"When you talk about integrating the two audits - doing it once, rather than twice - that's easier said than done," Richards said. "It's desirable to do it that way, but when you get down in the weeds and try to figure out the specific steps that you're going to coordinate... a lot more has to be thought through. The objectives of the two audits are totally different."
Richards also expressed concern that internal auditors are often expected to test internal controls. Unless they are given additional resources for the additional work, other internal testing will go undone.
The PCAOB report did more than identify problems - it clarified certain issues. "More than remote," the report stated, means "at least reasonably possible." A "strong indicator" of a material weakness is not a material weakness, but a circumstance requiring heightened scrutiny. In that an objective of an audit of internal control is to identify material weaknesses, it need not be designed to detect weaknesses that are less than material.
The report noted that problems at many audit firms and their clients were compounded when companies had to improve their internal controls before auditors could get to work. The tighter window of audit opportunity made it more difficult to audit those systems, especially for auditors feeling their way through a process that was not only new, but not clearly defined.
The report called on auditors to apply more judgment in assessing companies for risk and devising appropriate audits. "Ineffective use of standardized firm tools may have contributed to audit engagement teams' failure to vary the scope and extent of testing in response to the assessed risks ...," the report stated. "Auditors must recognize, however, that these tools cannot replace sound auditor judgment applied to the facts and circumstances of each audit.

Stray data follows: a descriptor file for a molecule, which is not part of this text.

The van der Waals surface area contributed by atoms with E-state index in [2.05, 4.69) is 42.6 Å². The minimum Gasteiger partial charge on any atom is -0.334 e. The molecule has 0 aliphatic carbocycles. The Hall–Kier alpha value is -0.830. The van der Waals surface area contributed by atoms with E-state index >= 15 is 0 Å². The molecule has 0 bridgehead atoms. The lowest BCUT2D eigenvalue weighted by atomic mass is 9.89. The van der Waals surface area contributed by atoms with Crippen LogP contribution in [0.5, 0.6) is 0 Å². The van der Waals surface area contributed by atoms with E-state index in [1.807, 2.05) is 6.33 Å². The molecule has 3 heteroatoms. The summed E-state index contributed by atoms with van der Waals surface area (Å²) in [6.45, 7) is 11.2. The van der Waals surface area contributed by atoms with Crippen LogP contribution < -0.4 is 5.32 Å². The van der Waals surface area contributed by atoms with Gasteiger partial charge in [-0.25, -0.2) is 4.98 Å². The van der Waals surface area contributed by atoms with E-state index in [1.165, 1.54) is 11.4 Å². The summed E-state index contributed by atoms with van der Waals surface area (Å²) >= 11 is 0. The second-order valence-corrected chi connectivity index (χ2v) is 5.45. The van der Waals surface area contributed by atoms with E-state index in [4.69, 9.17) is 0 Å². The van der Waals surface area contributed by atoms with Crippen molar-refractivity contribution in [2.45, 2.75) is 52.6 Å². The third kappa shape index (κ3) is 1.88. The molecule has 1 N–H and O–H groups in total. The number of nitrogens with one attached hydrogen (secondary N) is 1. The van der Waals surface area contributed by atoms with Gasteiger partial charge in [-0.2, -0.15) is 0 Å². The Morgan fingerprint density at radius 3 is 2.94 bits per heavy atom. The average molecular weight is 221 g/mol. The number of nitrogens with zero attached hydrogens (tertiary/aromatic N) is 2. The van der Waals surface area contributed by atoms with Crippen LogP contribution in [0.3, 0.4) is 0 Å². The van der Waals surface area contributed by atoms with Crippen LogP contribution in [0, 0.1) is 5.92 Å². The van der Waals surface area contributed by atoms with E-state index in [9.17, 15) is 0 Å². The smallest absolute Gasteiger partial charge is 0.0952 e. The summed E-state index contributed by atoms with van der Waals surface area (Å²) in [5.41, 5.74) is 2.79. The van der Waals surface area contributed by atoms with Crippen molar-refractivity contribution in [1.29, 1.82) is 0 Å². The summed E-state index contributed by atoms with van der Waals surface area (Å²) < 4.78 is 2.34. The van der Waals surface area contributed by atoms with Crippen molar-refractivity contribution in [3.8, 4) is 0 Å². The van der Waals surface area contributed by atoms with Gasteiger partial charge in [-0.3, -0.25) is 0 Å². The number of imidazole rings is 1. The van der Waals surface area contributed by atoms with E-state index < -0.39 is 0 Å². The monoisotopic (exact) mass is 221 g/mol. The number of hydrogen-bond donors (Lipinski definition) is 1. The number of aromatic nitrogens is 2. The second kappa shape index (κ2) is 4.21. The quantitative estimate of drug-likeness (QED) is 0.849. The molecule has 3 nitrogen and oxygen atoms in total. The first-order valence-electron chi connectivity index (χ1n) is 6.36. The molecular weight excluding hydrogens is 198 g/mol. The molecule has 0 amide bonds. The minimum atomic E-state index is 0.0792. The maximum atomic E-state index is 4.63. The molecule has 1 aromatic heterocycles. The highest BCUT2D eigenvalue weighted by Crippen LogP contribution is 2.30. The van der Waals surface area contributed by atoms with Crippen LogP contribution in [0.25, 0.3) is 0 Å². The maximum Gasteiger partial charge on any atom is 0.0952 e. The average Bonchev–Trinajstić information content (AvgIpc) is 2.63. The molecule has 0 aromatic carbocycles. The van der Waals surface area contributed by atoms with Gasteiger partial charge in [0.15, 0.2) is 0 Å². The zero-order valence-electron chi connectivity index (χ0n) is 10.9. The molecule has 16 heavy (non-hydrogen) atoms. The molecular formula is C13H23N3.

The report also called for judgment in the evaluation of such terms as "probable," "reasonably possible" and "remote." It suggested "an exercise of judgment, based on an assessment of what constitutes reasonable assurance under the circumstances, not on the mechanical application of a predetermined probability formula."
Lillian Ceynowa, director of the American Institute of CPAs' Center for Public Company Audit Firms, agreed that between the guidance issued on May 16 and the recent PCAOB report, auditors have a much clearer sense of what to do and how to do it. "Audit firms are more confident, they've been through it, they've established their champion experts, and now the more experienced people can teach the less experienced," Ceynowa said. "They've got a year under their belts."
The PCAOB also clarified and effectively loosened the rules on using "the work of others" to assess and improve internal controls, thus simplifying the work of auditors. In fact, Eisner has become one of the "others" that help their non-audit clients prepare for Section 404 audits.
"Sometimes we get hired by smaller companies, and sometimes surprisingly large companies, that don't have the internal function to assess and audit internal control," Goldenberg said. "They aren't auditors and they don't want to be auditors, but we are, so we can go in and take an objective look at the controls of the company and provide them with a good package for testing their controls."